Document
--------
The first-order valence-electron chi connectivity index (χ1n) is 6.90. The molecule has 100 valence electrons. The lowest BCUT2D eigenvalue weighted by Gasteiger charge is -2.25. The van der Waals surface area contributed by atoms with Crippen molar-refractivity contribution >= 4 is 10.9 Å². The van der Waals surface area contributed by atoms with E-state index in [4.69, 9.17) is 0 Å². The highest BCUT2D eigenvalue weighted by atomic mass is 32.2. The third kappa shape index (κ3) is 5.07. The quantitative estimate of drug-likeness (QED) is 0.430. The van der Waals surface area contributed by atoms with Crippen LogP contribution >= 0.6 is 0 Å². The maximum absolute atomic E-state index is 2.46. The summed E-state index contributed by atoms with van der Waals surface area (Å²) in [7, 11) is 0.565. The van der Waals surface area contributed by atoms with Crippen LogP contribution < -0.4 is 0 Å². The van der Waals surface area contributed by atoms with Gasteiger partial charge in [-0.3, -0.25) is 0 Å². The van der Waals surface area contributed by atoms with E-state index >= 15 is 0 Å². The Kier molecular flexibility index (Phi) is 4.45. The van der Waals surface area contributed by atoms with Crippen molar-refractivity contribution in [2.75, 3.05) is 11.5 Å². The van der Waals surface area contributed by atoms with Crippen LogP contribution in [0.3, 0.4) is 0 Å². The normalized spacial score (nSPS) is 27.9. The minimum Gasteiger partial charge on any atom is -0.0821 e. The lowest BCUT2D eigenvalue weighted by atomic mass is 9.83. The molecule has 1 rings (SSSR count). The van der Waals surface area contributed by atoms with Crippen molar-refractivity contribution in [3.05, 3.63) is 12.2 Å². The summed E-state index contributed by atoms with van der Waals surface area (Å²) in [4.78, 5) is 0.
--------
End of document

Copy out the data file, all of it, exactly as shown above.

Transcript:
The first-order valence-electron chi connectivity index (χ1n) is 6.90. The molecule has 100 valence electrons. The lowest BCUT2D eigenvalue weighted by Gasteiger charge is -2.25. The van der Waals surface area contributed by atoms with Crippen molar-refractivity contribution >= 4 is 10.9 Å². The van der Waals surface area contributed by atoms with E-state index in [4.69, 9.17) is 0 Å². The highest BCUT2D eigenvalue weighted by atomic mass is 32.2. The third kappa shape index (κ3) is 5.07. The quantitative estimate of drug-likeness (QED) is 0.430. The van der Waals surface area contributed by atoms with Crippen LogP contribution >= 0.6 is 0 Å². The maximum absolute atomic E-state index is 2.46. The summed E-state index contributed by atoms with van der Waals surface area (Å²) in [7, 11) is 0.565. The van der Waals surface area contributed by atoms with Crippen LogP contribution < -0.4 is 0 Å². The van der Waals surface area contributed by atoms with Gasteiger partial charge in [-0.3, -0.25) is 0 Å². The van der Waals surface area contributed by atoms with E-state index >= 15 is 0 Å². The Kier molecular flexibility index (Phi) is 4.45. The van der Waals surface area contributed by atoms with Crippen molar-refractivity contribution in [2.75, 3.05) is 11.5 Å². The van der Waals surface area contributed by atoms with Crippen LogP contribution in [0.3, 0.4) is 0 Å². The normalized spacial score (nSPS) is 27.9. The minimum Gasteiger partial charge on any atom is -0.0821 e. The lowest BCUT2D eigenvalue weighted by atomic mass is 9.83. The molecule has 1 rings (SSSR count). The van der Waals surface area contributed by atoms with Crippen molar-refractivity contribution in [3.05, 3.63) is 12.2 Å². The summed E-state index contributed by atoms with van der Waals surface area (Å²) in [4.78, 5) is 0.